Monday, August 21, 2017

Arizona Still Wild Card Favorites Despite Slide

By Steve Brenna

Let's get one thing straight, right off the proverbial bat. The best decision the MLB has made since expanding the playoffs following the 1993 season was adding a second wild card after the 2011 season.

Some might say former commissioner Selig and Co. took a page from the NFL, which has had a two wild card system for years. However, every game of the NFL playoffs is win or go home, so there is nothing special about two non-division winners making the playoffs. They are postseason teams just like the division winners, albeit without home-field advantage. What Major League Baseball has done is make the intense excitement of a game 163 tie-breaker into a yearly event, pitting the two top non-division winners in a win-or-go-home showdown to kick-off the playoffs in a game seven atmosphere.

The National League wild card game has been especially thrilling in the past two seasons, with the 2015 game pitting two 97+ win powerhouses head-to-head, and the 2016 game featuring two 87-win teams boasting fearsome starting pitchers in a duel to advance to the NLCS. 2017 looks to be headed in the same direction, with two NL West contenders in a back-and-forth battle that appears destined for a wild card game showdown in early October.

Yes, the NL Central is yet to be decided, but with the West and East races all but decided, the collision course the Arizona Diamondbacks and Colorado Rockies appear to be on looks like the most intriguing race in the senior circuit. So, when all the chips are down, who will be heading to Los Angeles to face the juggernaut Dodgers in the NLDS?

Both Arizona and Colorado got off to surprisingly fast starts, announcing themselves as playoff contenders early in the season. However, both have fallen back to the pack as Los Angeles has steamrolled ahead to become World Series favorites. Colorado has gone 16-16 since the break and is currently clinging to a 1-game lead over the D-Backs, who have gone just 14-20 in the second half. But when it comes to winner-take-all games in the MLB playoffs, starting pitching is king, and Arizona has the only true ace between the two clubs in former Cy Young winner Zack Greinke.

After signing the second richest contract in MLB history prior to the 2016 season, Greinke had a down year by his standards, finishing with just 13 wins and a 4.37 ERA. This season, however, Greinke is back to all-star form, currently toting a 1.08 WHIP that places him right behind National League Cy Young front-runners Max Scherzer and Clayton Kershaw. Ideally, Arizona manager Torey Lovullo would like to lineup his starting rotation to have Greinke on the mound in the wild card playoff game, but the race to get there could mean either the currently-concussed Robbie Ray or Zack Godley could take the ball for the D-Backs.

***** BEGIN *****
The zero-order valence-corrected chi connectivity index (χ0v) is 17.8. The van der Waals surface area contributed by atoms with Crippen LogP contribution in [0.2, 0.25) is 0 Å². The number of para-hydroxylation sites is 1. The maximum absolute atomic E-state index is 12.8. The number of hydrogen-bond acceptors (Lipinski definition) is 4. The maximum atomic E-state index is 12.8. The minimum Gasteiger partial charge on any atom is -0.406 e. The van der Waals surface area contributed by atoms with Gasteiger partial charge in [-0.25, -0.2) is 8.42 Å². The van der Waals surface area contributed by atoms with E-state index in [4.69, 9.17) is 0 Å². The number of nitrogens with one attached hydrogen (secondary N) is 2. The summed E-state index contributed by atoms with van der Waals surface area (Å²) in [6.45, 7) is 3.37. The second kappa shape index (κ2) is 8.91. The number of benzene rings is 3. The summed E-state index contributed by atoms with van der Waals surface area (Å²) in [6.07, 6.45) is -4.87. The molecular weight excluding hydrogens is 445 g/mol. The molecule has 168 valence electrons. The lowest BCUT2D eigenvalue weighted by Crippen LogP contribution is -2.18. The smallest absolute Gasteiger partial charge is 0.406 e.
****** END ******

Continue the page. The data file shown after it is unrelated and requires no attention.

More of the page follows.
Meanwhile the traditionally offensive-minded Rockies have been relying on an extremely young starting staff that's included rookies Kyle Freeland, German Marquez and Antonio Senzatela; now reinforced by Chad Bettis, who has pitched well since returning from cancer treatment. Projected ace Jon Gray has been hit-or-miss since returning from a foot injury that sidelined him for 71 games, so at this point it is likely Freeland who would take the ball with the Rockies season on the line in October. If you're a Rockies fan frightened at the thought of a 24-year-old rookie dueling with Zack Greinke with your season on the line, well, those fears are valid. Home field advantage will be huge in a Colorado/Arizona wild card game, as both teams play much better in their home parks.

For Colorado to have a real chance at taking down Greinke, or Ray for that matter, their powerhouse offense must click on all cylinders. Charlie Blackmon, DJ LeMaheiu, and Nolan Arenado have proven to be stalwarts at the top of the Rockies order, but the Mile High offense has far more potential than that. After a breakthrough start, Mark Reynolds had a terrible July, but appears to be bouncing back thus far in the month of August. Trevor Story's slugging percentage is down over 100 points from last year, and Carlos Gonzalez is in the midst of the worst season of his career, with a pitiful -1.6 WAR and 66 OPS+. Should those two sluggers find their stride, coupled with Gerardo Parra and deadline addition Jonathan Lucroy, there are truly no holes in the Rockies line up, and they could prove to be a challenge for even the most seasoned ace.

While the race for the AL wild card looks like a royal rumble of mediocrity, the NL race could have serious pennant implications. September is nearly upon us, let the games begin.

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